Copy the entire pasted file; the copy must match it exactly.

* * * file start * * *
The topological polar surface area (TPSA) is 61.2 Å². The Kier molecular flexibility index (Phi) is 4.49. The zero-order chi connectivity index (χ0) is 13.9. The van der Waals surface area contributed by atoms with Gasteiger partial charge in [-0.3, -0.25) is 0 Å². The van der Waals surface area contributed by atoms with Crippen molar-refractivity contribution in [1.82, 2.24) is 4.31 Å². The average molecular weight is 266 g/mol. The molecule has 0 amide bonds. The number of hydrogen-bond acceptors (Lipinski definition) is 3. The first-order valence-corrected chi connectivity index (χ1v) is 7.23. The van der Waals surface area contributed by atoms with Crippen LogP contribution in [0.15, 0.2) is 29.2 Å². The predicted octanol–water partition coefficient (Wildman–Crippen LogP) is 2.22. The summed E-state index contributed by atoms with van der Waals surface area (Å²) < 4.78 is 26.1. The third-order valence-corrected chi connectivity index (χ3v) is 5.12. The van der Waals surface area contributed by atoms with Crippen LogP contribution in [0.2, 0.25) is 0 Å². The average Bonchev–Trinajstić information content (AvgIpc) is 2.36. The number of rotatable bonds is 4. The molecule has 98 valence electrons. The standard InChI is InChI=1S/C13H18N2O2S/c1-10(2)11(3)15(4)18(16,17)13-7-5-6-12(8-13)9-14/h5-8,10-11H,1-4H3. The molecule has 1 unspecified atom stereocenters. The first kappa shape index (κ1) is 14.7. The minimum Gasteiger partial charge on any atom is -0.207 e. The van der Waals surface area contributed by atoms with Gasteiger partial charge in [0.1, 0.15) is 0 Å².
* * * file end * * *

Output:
The topological polar surface area (TPSA) is 61.2 Å². The Kier molecular flexibility index (Phi) is 4.49. The zero-order chi connectivity index (χ0) is 13.9. The van der Waals surface area contributed by atoms with Gasteiger partial charge in [-0.3, -0.25) is 0 Å². The van der Waals surface area contributed by atoms with Crippen molar-refractivity contribution in [1.82, 2.24) is 4.31 Å². The average molecular weight is 266 g/mol. The molecule has 0 amide bonds. The number of hydrogen-bond acceptors (Lipinski definition) is 3. The first-order valence-corrected chi connectivity index (χ1v) is 7.23. The van der Waals surface area contributed by atoms with Crippen LogP contribution in [0.15, 0.2) is 29.2 Å². The predicted octanol–water partition coefficient (Wildman–Crippen LogP) is 2.22. The summed E-state index contributed by atoms with van der Waals surface area (Å²) < 4.78 is 26.1. The third-order valence-corrected chi connectivity index (χ3v) is 5.12. The van der Waals surface area contributed by atoms with Crippen LogP contribution in [0.2, 0.25) is 0 Å². The average Bonchev–Trinajstić information content (AvgIpc) is 2.36. The number of rotatable bonds is 4. The molecule has 98 valence electrons. The standard InChI is InChI=1S/C13H18N2O2S/c1-10(2)11(3)15(4)18(16,17)13-7-5-6-12(8-13)9-14/h5-8,10-11H,1-4H3. The molecule has 1 unspecified atom stereocenters. The first kappa shape index (κ1) is 14.7. The minimum Gasteiger partial charge on any atom is -0.207 e. The van der Waals surface area contributed by atoms with Gasteiger partial charge in [0.1, 0.15) is 0 Å².